Developer’s Manual

helping ghini development

Installing Ghini always includes downloading the sources, connected to the github repository. This is so because in our eyes, every user is always potentially also a developer.

If you want to contribute to Ghini, you can do so in quite a few different ways:

  • use the software, note the things you don’t like, open issue for each of them. a developer will react.
  • if you have an idea of what you miss in the software but can’t quite formalize it into separate issues, you could consider hiring a professional. this is the best way to make sure that something happens quickly on Ghini. do make sure the developer opens issues and publishes their contribution on github.
  • translate! any help with translations will be welcome, so please do! you can do this without installing anything on your computer, just using the on-line translation service offered by http://hosted.weblate.org/
  • fork the respository, choose an issue, solve it, open a pull request. see the bug solving workflow below.

bug solving workflow

normal development workflow

  • while using the software, you notice a problem, or you get an idea of something that could be better, you think about it good enough in order to have a very clear idea of what it really is, that you noticed. you open an issue and describe the problem. someone might react with hints.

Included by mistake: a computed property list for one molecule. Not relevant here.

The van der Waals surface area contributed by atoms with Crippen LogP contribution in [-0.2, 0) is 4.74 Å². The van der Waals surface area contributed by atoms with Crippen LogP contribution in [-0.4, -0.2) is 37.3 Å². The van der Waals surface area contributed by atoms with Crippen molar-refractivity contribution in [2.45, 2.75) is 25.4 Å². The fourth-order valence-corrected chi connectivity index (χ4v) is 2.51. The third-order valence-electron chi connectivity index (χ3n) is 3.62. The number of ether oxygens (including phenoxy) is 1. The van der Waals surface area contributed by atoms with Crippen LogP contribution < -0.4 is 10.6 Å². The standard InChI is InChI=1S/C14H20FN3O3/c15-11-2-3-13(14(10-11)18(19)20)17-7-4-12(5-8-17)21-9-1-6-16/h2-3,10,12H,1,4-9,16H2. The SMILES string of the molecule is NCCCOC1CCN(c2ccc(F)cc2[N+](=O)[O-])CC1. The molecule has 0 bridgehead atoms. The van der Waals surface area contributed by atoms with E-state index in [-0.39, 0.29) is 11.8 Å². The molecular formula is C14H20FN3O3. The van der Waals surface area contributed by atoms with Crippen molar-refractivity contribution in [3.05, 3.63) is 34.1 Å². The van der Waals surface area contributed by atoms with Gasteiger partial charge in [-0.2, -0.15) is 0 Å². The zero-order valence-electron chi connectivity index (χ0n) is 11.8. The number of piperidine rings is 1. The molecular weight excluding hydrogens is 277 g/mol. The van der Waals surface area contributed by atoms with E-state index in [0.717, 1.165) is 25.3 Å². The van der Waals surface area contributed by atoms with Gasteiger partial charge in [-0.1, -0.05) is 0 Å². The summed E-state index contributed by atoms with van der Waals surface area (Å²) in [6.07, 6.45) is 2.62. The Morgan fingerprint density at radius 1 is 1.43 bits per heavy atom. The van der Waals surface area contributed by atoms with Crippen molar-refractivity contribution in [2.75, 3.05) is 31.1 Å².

• you open the issues site and choose one you want to tackle.
  • assign the issue to yourself, this way you are informing the world that you have the intention to work at it. someone might react with hints.
  • optionally fork the repository in your account and preferably create a branch, clearly associated to the issue.
  • write unit tests and commit them to your branch (do not commit failing unit tests to the master branch).
  • write more unit tests (ideally, the tests form the complete description of the feature you are adding or correcting).
  • make sure the feature you are adding or correcting is really completely described by the unit tests you wrote.
  • make sure your unit tests are atomic, that is, that you test variations on changes along one single variable. do not give complex input to unit tests or tests that do not fit on one screen (25 lines of code).
  • write the code that makes your tests succeed.
  • update the i18n files (run ./scripts/i18n.sh).
  • whenever possible, translate the new strings you put in code or glade files.
  • commit your changes.
  • push to github.
  • open a pull request.

publishing to production

  • open the pull request page using as base the production line, compared to master.
  • make sure a bump commit is included in the differences.
  • it should be possible to automatically merge the branches.
  • create the new pull request, call it as “publish to the production line”.
  • you possibly need wait for travis-ci to perform the checks.
  • merge the changes.
  • tell the world about it: on facebook, the google group, linkedin, ...

closing step

  • review this workflow. consider this as a guideline, to yourself and to your colleagues. please help make it better and matching the practice.